Taliban opposition to the government in Kabul has seen violent attacks on polling stations in the past. There are fears that the prospect of a US military pullout will only encourage future attacks.
Violence is on the increase in the country anyway, after last week’s wave of strikes in the capital where both the Taliban and the militant group Daesh conducted five deadly assaults that killed multiple civilians.
The contenders for the presidency are all men.
Ghani, 70, is a former World Bank official who took office under a US-brokered deal following the elections of 2014, and who currently shares power with Afghanistan’s Chief Executive Dr. Abdullah Abdullah.
Abdullah, a former foreign minister, and former communist Mohammad Haneef Atmar, who served as Ghani’s national security advisor until last year, are the president’s main rivals.
The most controversial candidate is Gulbuddin Hekmatyar, a 70-year-old Mujahideen leader who was on the run from 1975 until he signed a peace deal with Ghani in 2016.
Rahmatullah Nabil, meanwhile, a former spy chief and one of the youngest contenders, is the only candidate who has chosen a woman as one of his two deputies.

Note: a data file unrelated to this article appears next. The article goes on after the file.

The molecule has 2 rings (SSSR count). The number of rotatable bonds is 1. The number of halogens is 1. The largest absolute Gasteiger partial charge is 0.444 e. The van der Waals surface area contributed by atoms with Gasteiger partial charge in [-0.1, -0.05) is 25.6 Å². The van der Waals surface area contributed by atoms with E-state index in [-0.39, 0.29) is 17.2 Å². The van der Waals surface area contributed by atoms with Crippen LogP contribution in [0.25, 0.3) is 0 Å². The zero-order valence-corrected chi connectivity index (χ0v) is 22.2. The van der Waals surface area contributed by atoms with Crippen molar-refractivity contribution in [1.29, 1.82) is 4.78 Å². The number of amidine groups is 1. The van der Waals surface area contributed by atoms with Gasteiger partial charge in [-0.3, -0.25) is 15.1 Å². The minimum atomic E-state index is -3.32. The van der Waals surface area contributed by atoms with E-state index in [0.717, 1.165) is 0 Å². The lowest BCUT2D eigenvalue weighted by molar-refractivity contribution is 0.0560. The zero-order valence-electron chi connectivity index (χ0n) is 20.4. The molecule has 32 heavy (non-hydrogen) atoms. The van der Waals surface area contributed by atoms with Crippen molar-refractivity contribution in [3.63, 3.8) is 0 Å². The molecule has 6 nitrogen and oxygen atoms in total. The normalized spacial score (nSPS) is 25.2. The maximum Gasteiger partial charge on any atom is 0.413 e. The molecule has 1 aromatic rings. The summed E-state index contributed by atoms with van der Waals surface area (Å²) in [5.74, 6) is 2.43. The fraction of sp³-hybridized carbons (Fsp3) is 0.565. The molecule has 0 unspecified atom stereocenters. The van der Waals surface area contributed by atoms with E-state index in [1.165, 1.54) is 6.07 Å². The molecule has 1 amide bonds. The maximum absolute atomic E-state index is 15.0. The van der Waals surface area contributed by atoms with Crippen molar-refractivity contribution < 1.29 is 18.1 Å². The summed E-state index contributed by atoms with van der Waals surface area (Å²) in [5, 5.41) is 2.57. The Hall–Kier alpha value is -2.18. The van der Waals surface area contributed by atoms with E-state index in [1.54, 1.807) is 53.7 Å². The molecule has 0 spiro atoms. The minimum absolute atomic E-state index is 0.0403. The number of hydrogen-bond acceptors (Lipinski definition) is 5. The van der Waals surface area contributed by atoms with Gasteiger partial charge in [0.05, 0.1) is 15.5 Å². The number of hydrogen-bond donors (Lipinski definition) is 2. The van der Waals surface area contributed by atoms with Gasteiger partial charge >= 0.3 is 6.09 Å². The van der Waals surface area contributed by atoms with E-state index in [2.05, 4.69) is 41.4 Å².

The campaign period will last for two months and initial poll results will become clear by October 19 under the current timeline. Final results are set for Nov. 7, with a run-off expected.
Sughra Saadat, a manager at election watchdog Transparency Election Foundation of Afghanistan, said the elections lacked “proper preparedness.”
Taj Mohammad Ahmadaza, a political analyst, told Arab News: “On the surface of things, the government shows that things are on the right track for holding the polls, but they are not.
“There is talk of even cancelling the elections so US and Taliban talks can go ahead and leaving Ghani as head of a transitional government. But in that case, he should not stand for election.”
Fazl Rahman Orya, another analyst, added: “People have become disappointed with elections here as past rounds have been full of fraud and people now ask why they have to risk their lives to vote for someone who cannot then deliver.